Within the scope of the mailing of the final report the documents have also been sent to a list of about 200 potentially interested persons, some of which have been responding in a very thankful and interested way. As a concrete example, leading scientists from palliative care in Uganda are currently preparing an adaption of the ATOME methodology for several countries in Africa. Support and participation by ATOME leaders are currently being discussed. Interest has already been voiced by non-governmental organizations such as Hospice Africa Uganda to use the ATOME methodology in other parts of the world.

Additional dissemination activities are planned for 2015, including for example a side event on the ATOME methodology and results as an example for other regions at the 58th Session of the Commission of Narcotic Drugs (CND) on 10th March 2015 in Vienna, Austria, sponsored by the governments of Germany and Lithuania and cosponsored by the International Association for Hospice and Palliative Care (IAHPC) and the Union for International Cancer Control (UICC).

After the mailing of the final report and further results to the country teams several emails have reached the coordinator reporting on the benefit from these results for presentations and meetings in the respective countries. The results have been disseminated among experts from harm reduction and palliative care, as well as policy decision makers; and further development towards a better availability of opioids is intended.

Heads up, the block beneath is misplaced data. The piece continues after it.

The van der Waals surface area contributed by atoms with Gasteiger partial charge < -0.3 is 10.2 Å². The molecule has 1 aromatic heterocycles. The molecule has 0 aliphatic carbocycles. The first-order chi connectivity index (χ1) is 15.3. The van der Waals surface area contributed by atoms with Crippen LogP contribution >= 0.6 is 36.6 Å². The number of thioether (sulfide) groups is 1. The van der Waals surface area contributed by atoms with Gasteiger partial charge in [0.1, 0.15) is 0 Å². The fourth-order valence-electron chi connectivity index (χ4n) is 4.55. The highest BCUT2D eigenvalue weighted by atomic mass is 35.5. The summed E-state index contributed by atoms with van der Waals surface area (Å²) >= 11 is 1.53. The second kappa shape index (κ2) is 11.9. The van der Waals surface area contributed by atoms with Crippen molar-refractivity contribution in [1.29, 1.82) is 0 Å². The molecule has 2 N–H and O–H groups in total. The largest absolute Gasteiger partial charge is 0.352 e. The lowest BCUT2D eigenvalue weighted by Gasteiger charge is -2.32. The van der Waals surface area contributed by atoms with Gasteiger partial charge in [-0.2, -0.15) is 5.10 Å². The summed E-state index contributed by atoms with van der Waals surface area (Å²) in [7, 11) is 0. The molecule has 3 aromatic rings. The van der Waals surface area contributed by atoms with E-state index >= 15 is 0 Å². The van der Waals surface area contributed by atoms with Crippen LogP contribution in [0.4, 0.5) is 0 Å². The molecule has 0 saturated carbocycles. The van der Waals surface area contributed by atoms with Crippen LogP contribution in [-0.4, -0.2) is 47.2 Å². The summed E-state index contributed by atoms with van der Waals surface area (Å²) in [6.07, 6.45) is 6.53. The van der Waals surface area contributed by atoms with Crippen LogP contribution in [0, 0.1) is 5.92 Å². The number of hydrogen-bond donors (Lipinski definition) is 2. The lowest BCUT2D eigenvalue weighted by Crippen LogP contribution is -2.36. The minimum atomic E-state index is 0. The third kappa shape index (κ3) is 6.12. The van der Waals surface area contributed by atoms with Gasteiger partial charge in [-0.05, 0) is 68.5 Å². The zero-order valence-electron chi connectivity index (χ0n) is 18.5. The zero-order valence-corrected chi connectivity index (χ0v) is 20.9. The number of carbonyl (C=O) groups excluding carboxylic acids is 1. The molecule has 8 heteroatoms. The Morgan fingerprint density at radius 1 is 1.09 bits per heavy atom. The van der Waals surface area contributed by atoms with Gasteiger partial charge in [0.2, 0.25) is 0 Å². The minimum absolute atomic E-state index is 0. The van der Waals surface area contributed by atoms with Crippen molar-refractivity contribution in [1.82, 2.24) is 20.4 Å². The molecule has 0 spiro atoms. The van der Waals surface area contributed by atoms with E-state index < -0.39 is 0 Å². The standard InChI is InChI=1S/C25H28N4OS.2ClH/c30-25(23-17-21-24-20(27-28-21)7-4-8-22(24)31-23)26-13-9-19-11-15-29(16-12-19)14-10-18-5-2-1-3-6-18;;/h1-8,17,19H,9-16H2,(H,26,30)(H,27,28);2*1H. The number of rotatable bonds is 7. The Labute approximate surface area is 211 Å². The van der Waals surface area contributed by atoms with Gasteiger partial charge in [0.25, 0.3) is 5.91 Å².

These long-term developments can be exptected to create tremendous improvements for patients suffering from pain as well as their relatives, and for people suffering from illicit drug use.

(26) World Health Assembly. Strengthening of palliative care as a component of comprehensive care within the continuum of care2014: Available at:
(27) World Health Organization. A comprehenive global monitoring framework, including indicators, and a set of voluntary global targets for the prevention and control of noncommunicable diseases.; 2012. Available at: access date: 13.11.2014.
(28) De Lima L, Wenk R, Krakauer E, Ferris F, Bennett M, Murray S, Bruera E, Radbruch L. Global framework for noncommunicable diseases: how can we monitor palliative care? J Palliat Med 2013; 16: 226-9.
(29) Sustainable Development Knowledge Platform. Outcome Document - Open Working Group on Sustainable Development Goals. 2014. Available from: access date: 13.11.2014.
(32) European Neighbourhood Policy: Strategy Paper. COM(2004) 373 final.
(34) Report from the 54th Meeting of the European Health Committee, Strasbourg, November 2004, Dissemination of the Council of Europe Recommendation on the organization of palliative care.
(35) EUROPA website: Public Health, Overview of health policy, Programme for CommunityAction in the field of Heath 2007-2013.

List of Websites:
5. Further Details of the project

5.1 The address of the project public Website

Contact after the end of the project:
Prof. Lukas Radbruch:

The attached PDF version of this report provides tables and figures as referred to in the chapters above as well as the following additional information:
5.2 The Project logo
5.3 List of all beneficiaries
5.4 Impressions from ATOME